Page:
When war and conflict make the headlines and children see disturbing images on television or the internet, it can create feelings of fear, stress, sadness, anxiety, and even anger. They may also hear things from friends, teachers, and other children and adults about what is happening in the world, including frightening possibilities about what could happen.
One of the most important roles a parent plays in their child’s life is to keep them safe and secure, especially in times of turmoil. Here are five tips for talking with children about war and conflict and how to provide support to ease their fears.
1. Find out what their concerns are, what they have heard from others, and how it makes them feel. Find a comfortable time, such as during a family meal, when you can ask them what they know and how they are feeling. Try to avoid a discussion right before bedtime, as it can create more worry and make sleeping difficult.
Be open to how much or how little children want to share, and pay close attention to their emotions. Some children may know little about what is happening and won’t be interested in talking about it. Others may worry in silence, while others may open up and share details. It’s important not to minimize or dismiss their concerns or be too quick to correct them. Let them share freely and then clarify where needed.
Younger children are often unable to distinguish between images on screens and their own personal reality and may believe they are in immediate danger, even if the conflict is happening far away. Older children might have seen troubling things on social media and be worried about how conflicts might escalate. The key is to hold up a figurative emotional mirror, reflect what you see, and offer compassion as you reassure them of their safety. As you show you are interested by listening with your full attention, they will be more likely to open up to you and other trusted adults now and in the future.
2. Keep it calm and age-appropriate. Children grow and develop differently, including in their emotional and mental abilities to process images and information. While children have a right to know what’s going on in the world, adults should use wisdom in how much detail to share. Use age-appropriate words, watch their reactions, and be sensitive to their worries. You know your child best. The key is to calm fears and reassure children of their safety.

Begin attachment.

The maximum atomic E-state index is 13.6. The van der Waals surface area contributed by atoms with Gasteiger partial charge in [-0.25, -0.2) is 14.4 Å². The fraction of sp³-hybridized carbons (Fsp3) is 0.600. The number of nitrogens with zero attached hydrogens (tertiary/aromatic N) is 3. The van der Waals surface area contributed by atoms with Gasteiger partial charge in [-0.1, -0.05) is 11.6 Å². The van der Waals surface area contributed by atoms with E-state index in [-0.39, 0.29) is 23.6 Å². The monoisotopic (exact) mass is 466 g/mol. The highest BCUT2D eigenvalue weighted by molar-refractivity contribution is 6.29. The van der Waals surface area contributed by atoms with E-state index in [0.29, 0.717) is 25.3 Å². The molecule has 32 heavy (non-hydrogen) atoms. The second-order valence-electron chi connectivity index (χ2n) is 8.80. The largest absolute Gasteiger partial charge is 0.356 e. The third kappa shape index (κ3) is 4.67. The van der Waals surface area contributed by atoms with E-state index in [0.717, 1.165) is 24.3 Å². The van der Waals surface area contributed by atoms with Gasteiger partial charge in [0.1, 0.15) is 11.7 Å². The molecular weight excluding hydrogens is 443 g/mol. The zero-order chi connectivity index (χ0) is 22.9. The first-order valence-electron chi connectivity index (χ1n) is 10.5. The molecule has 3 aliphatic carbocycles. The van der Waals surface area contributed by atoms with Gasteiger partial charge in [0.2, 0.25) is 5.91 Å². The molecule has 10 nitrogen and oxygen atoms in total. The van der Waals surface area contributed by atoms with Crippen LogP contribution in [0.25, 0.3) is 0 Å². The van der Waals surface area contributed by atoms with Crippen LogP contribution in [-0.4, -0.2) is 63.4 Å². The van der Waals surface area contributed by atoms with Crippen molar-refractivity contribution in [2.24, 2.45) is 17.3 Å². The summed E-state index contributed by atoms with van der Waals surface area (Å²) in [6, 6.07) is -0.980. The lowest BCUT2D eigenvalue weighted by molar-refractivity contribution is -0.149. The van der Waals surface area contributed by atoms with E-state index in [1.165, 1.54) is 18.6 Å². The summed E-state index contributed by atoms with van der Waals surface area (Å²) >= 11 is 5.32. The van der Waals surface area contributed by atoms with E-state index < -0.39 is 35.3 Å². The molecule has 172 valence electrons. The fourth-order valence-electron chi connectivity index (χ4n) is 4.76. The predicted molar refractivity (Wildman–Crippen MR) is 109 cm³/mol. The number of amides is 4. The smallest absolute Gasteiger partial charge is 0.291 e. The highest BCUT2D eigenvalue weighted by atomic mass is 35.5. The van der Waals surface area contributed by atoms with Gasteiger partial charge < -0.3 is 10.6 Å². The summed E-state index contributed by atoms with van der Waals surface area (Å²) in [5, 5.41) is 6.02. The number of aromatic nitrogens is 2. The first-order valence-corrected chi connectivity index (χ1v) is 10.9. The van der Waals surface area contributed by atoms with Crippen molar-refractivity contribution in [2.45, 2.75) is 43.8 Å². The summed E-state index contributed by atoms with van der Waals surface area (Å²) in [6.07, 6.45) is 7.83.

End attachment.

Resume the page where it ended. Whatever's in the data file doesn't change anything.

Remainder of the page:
It is normal for parents to spend time watching the news and feeling emotions of worry, sadness, and anger in times of war and conflict. But remember that children take their emotional cues from adults, so use your time wisely and be cautious in oversharing your emotions with them.
Remind them that many people are working hard around the world to stop the conflict and find peaceful resolutions. It’s okay not to have the answers to every question your child has. You can say that you need to look it up or use it as an opportunity with older children to find the answers together. Use websites of reputable news organizations or international organizations like UNICEF and the UN. Explain that some information online isn’t accurate, and stress the importance of finding reliable sources.
3. Spread compassion, not stigma. News stories and images from war and conflict can stir up strong feelings, which can create prejudice and discrimination against a people or a country. When speaking with or around children, avoid labels and name calling, such as “bad people” or “evil” and instead use it as an opportunity to encourage compassion, such as for the families forced to flee their homes.
4. Focus on those who are doing good. It’s important for children to know about the good that people are doing for those who suffer from war and conflict. Find and share stories of helpers and heroes who serve and sacrifice for the benefit of those who are affected by war. Talk with children about ways they can help. The sense of doing something, no matter how small, can often bring great comfort.
5. Continue to check in. As conflicts arise and news stories gain attention, be sure to check in regularly to see how children feel about war and conflict. Do they have more questions? Are they interested in getting your perspective? Do they want to clarify something they heard or saw?
If your child seems worried or anxious about what’s happening, be especially aware of any changes in how they behave or feel, such as stomachaches, headaches, nightmares, or difficulty sleeping. Children have different reactions to stressful events and some signs of distress might not be so obvious. Younger children may become clingier than usual, while teens might show intense grief or anger. Many of these reactions only last for a short time and are normal reactions to stressful events. If these reactions last for a prolonged period of time, your child may need to see a counselor or specialist.
*This resource was developed based on tips from the following article: https://www.unicef.org/parenting/how-talk-your-children-about-conflict-and-war
By: Dave Schramm, Utah State University Extension family life specialist, David.Schramm@usu.edu